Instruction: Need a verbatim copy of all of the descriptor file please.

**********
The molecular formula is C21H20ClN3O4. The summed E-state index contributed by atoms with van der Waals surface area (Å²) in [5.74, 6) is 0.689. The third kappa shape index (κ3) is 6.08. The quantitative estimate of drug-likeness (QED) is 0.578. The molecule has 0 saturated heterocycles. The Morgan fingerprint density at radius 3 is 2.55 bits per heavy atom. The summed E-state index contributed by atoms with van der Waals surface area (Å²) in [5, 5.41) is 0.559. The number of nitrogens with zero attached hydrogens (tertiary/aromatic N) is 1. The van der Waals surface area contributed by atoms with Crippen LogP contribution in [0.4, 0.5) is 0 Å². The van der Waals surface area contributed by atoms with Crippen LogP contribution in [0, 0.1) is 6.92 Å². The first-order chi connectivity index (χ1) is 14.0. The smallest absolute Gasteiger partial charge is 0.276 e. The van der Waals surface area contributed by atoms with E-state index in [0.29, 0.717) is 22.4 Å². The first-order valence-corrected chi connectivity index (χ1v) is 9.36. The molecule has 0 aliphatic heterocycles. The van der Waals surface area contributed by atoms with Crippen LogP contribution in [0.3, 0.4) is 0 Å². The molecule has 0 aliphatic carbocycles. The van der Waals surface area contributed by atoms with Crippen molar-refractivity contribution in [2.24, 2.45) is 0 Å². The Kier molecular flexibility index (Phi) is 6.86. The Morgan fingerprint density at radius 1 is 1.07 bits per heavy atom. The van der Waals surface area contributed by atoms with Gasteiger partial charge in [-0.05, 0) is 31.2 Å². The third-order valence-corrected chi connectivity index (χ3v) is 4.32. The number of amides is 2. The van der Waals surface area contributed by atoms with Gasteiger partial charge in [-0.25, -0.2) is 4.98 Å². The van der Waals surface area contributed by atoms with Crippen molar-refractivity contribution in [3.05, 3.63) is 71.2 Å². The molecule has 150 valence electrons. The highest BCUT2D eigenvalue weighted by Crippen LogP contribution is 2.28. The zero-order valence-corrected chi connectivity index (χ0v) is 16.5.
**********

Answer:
The molecular formula is C21H20ClN3O4. The summed E-state index contributed by atoms with van der Waals surface area (Å²) in [5.74, 6) is 0.689. The third kappa shape index (κ3) is 6.08. The quantitative estimate of drug-likeness (QED) is 0.578. The molecule has 0 saturated heterocycles. The Morgan fingerprint density at radius 3 is 2.55 bits per heavy atom. The summed E-state index contributed by atoms with van der Waals surface area (Å²) in [5, 5.41) is 0.559. The number of nitrogens with zero attached hydrogens (tertiary/aromatic N) is 1. The van der Waals surface area contributed by atoms with Crippen LogP contribution in [0.4, 0.5) is 0 Å². The van der Waals surface area contributed by atoms with Crippen LogP contribution in [0, 0.1) is 6.92 Å². The first-order chi connectivity index (χ1) is 14.0. The smallest absolute Gasteiger partial charge is 0.276 e. The van der Waals surface area contributed by atoms with E-state index in [0.29, 0.717) is 22.4 Å². The first-order valence-corrected chi connectivity index (χ1v) is 9.36. The molecule has 0 aliphatic heterocycles. The van der Waals surface area contributed by atoms with Crippen LogP contribution in [0.3, 0.4) is 0 Å². The molecule has 0 aliphatic carbocycles. The van der Waals surface area contributed by atoms with Crippen molar-refractivity contribution in [2.24, 2.45) is 0 Å². The Kier molecular flexibility index (Phi) is 6.86. The Morgan fingerprint density at radius 1 is 1.07 bits per heavy atom. The van der Waals surface area contributed by atoms with Gasteiger partial charge in [-0.05, 0) is 31.2 Å². The third-order valence-corrected chi connectivity index (χ3v) is 4.32. The number of amides is 2. The van der Waals surface area contributed by atoms with Gasteiger partial charge in [-0.25, -0.2) is 4.98 Å². The van der Waals surface area contributed by atoms with Crippen molar-refractivity contribution in [3.05, 3.63) is 71.2 Å². The molecule has 150 valence electrons. The highest BCUT2D eigenvalue weighted by Crippen LogP contribution is 2.28. The zero-order valence-corrected chi connectivity index (χ0v) is 16.5.